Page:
• ### From Data to Graphs to Words - But Where are the Models?

The pioneers of statistics focused on parametric estimation and summary to communicate statistical findings. The tradition of basing inference on parametric fits is a central mode in statistics education, but in statistics applications, computer-based graphical summary is playing an increasingly important role. A parallel development has been the spread of statistics education to almost all disciplines, and thus the need to communicate statistical results to non-specialists has become more acute. These influences of more graphics and a wider distribution require adaptation in our statistics courses. This paper provides examples of, and arguments for, the use of simulation and graphical display, and the role of these techniques in enhancing the verbalization of analytical results. The immediate goal of the paper is to persuade those who design curricula for early statistics courses to provide a serious introduction to grpahical data analysis, at the expense of some traditional parametric inference. The goals is to enable more students to communicate statistical findings effectively.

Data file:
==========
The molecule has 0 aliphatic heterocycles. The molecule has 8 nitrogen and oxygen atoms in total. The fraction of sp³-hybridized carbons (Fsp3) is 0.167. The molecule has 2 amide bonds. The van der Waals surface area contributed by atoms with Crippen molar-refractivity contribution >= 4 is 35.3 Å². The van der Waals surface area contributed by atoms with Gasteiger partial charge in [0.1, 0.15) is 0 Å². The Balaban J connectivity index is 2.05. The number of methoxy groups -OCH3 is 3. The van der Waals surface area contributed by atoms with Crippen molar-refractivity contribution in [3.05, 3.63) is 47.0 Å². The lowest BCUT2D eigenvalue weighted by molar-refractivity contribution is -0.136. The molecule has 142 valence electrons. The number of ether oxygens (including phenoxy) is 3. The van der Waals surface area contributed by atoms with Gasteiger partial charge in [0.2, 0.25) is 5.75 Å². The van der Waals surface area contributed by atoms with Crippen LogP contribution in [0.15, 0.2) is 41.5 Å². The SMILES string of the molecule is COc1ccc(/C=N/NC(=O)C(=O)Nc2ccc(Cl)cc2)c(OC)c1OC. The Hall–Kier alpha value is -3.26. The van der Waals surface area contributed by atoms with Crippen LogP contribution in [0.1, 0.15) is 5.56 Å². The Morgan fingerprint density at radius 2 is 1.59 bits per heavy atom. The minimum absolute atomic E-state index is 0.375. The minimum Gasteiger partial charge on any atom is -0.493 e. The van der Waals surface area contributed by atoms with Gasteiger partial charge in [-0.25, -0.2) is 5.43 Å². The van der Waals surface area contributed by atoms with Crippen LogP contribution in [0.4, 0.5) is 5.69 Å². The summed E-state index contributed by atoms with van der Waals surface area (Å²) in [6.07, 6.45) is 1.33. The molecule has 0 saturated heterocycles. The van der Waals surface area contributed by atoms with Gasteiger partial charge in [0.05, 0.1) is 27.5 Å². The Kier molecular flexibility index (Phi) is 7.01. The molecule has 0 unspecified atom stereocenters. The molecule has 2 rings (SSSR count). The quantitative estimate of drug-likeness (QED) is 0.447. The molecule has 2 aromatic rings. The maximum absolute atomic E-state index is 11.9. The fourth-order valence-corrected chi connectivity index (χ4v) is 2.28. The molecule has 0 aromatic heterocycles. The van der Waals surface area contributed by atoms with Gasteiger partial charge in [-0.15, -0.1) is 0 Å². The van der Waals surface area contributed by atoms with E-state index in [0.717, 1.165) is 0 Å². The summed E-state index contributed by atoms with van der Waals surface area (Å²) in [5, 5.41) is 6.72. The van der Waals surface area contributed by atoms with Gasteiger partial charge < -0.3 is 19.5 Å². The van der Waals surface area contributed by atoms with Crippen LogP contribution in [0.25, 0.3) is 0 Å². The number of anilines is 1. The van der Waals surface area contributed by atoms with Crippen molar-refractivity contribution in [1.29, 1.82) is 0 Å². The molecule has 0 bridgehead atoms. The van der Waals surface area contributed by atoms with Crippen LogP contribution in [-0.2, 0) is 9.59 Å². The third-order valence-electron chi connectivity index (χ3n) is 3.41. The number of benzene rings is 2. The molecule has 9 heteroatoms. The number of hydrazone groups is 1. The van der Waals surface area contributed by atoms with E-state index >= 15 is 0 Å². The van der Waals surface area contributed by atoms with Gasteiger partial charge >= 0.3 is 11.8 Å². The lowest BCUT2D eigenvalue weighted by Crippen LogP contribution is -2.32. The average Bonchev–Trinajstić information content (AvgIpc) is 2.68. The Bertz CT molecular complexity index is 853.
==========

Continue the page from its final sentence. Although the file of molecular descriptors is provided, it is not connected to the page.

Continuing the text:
• ### Why Statistical Inference is Hard to Understand

The purpose of this study was to investigate the development of students' thinking in relation to their engagement in classroom instruction designed to support their conceiving sampling and inference as a part of a scheme of interrelated ideas including repeated random sampling, variability among sampling outcomes, distribution, and representativeness.